Cambridge University Press

The age of Artificial Intelligence (AI) has arrived, though not so much an age of sentient robots as one of ubiquitous data collection and analysis fuelling automated decisions, categorisations, predictions, and recommendations in all walks of life. The stakes of AI-enabled decision-making may be as serious as life and death (Spanish police use a system called VioGén to forecast domestic violence) or as trivial as the arrangement of pizza-toppings.

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One consequence of the pandemic is that it has led many people to imagine themselves as someone else. Those whose work has dried up – actors, musicians, curators, librarians, flight attendants, and so on – have suddenly had to adapt to a world that has no place for the things they do and thus no place for people like them. What if this new world is not just a temporary blip, but the shape of things to come? Who will I be in this future world?

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Towards the end of Thoreau’s Religion, Alda Balthrop-Lewis, an academic at Australian Catholic University, evokes an experience each of us has likely had in some form. The sight of a rainbow or the sound of a bird amazes you so much that you simply have to share it. Delight inspires you to share with others, so that it may alter them as well as your relationship bringing you, collectively, into a more intimate and responsible accord with the freshly encountered world. In a book about Henry David Thoreau (1817–62), the explicit aim of such a passage is to convey that, contrary to the inherited belief that Thoreau was a dour ascetic, he actually embraced delight, and that, in this spirit of delight, his writing might be understood as a type of exhortation to ‘Look!’.

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Bain Attwood’s Empire and the Making of Native Title is a welcome contribution to the field. Like many good historians of sovereignty and native title in Australia and New Zealand, Attwood stresses the importance of contingency and complexity in the first decades of British settlement on both sides of the Tasman Sea. His early chapters focus on the local and imperial contexts that shaped Crown approaches to Indigenous title in New South Wales, Port Phillip, and South Australia. The rest of the book provides a forensic account of the lead-up to and aftermath of the British assumption of sovereignty in New Zealand, and its shifting ramifications for legal arguments about Māori land title.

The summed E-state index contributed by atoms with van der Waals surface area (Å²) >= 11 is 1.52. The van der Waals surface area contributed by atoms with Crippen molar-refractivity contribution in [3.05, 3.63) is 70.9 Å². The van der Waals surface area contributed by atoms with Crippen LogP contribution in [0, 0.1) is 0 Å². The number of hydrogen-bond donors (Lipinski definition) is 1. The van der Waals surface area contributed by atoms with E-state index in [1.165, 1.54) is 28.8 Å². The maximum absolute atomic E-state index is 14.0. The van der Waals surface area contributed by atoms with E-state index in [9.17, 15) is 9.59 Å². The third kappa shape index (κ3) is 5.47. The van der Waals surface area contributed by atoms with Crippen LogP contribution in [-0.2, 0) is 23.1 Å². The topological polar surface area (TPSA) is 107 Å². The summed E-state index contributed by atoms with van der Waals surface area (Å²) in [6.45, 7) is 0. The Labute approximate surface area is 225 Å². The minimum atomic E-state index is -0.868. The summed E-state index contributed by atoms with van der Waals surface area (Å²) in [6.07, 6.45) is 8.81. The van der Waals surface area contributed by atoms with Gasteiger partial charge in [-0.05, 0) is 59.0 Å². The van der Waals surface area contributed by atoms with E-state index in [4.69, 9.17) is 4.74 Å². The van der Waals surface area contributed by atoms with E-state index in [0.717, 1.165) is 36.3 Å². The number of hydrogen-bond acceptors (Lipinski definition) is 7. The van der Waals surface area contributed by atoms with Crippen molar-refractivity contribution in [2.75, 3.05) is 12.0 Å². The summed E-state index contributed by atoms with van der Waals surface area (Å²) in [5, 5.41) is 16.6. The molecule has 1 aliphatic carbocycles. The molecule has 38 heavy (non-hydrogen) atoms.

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Written by a prominent economist with a long career in emissions reduction and policy modelling, this engaging book attempts to debunk eleven myths that undermine effective climate action. Jaccard also offers a ‘simple’ path to climate success, built around strong regulatory action, carbon pricing, a system of carbon tariffs, and supporting poorer countries in energy transitions. Jaccard focuses on emissions reduction in the transport and energy sectors, in line with his areas of expertise.

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In its long war in Afghanistan, Australia lost forty-one soldiers. These deaths were felt keenly, and usually the prime minister, other senior politicians, and army chiefs attended the funerals. In addition, more than 260 soldiers were wounded. Service in Afghanistan was trying and demanding. Yet, while Special Forces units were constantly rotated through numerous deployments, at any particular time fewer than 2,000 Australian soldiers were serving in Afghanistan. ... (read more)

A History of South Australia by Paul Sendziuk and Robert Foster

by
April 2019, no. 410

The first volume in this series, Beverley Kingston’s A History of New South Wales, was published in 2006. Since then another five have appeared, including a book on Tasmania by Henry Reynolds and another on Victoria by Geoffrey Blainey. Cambridge University Press may be proceeding with its ‘History of Australian States’ ...

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‘Canberra’ is a loaded term among Australians. The capital embodies the aspirations, expectations, and disappointments of a nation. It is at once a bold experiment in Australian democracy and a national source of ambivalence and derision, the unfortunate shorthand for the federal government, and a symbol of Australia’s collective disenchantment with politics. Many Australians feel they can speak for the capital and are quick to pass judgement on it. It is hotly contested ground. There is even tension between the Ngunawal, Ngarigu, and Ngambri people over who can speak for country on the Limestone Plains.

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Shakespeare’s great contemporary Ben Jonson dressed an actor in armour to open his play Poetaster. The Prologue explained:

If any muse why I salute the stage,
An armèd Prologue, know, ’tis a
dangerous age,
Wherein who writes had need present
his scenes
Forty-fold proof against the conjuring
means
Of base detractors and illiterate apes,
That fill up rooms in fair and formal
shapes.
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It was not until the middle years of the nineteenth century, so far as we can tell, that anyone seriously doubted that the man from Stratford-upon-Avon called William Shakespeare had written the plays that for the past two and a half centuries had passed without question under his name. In the early 1850s, however, a private scholar from Connecticut named Delia Bacon began to develop an alternative view. She believed that the plays had been composed not by Shakespeare but by a syndicate of writers headed probably by Francis Bacon, whom she later came to think of as her distant ancestor.

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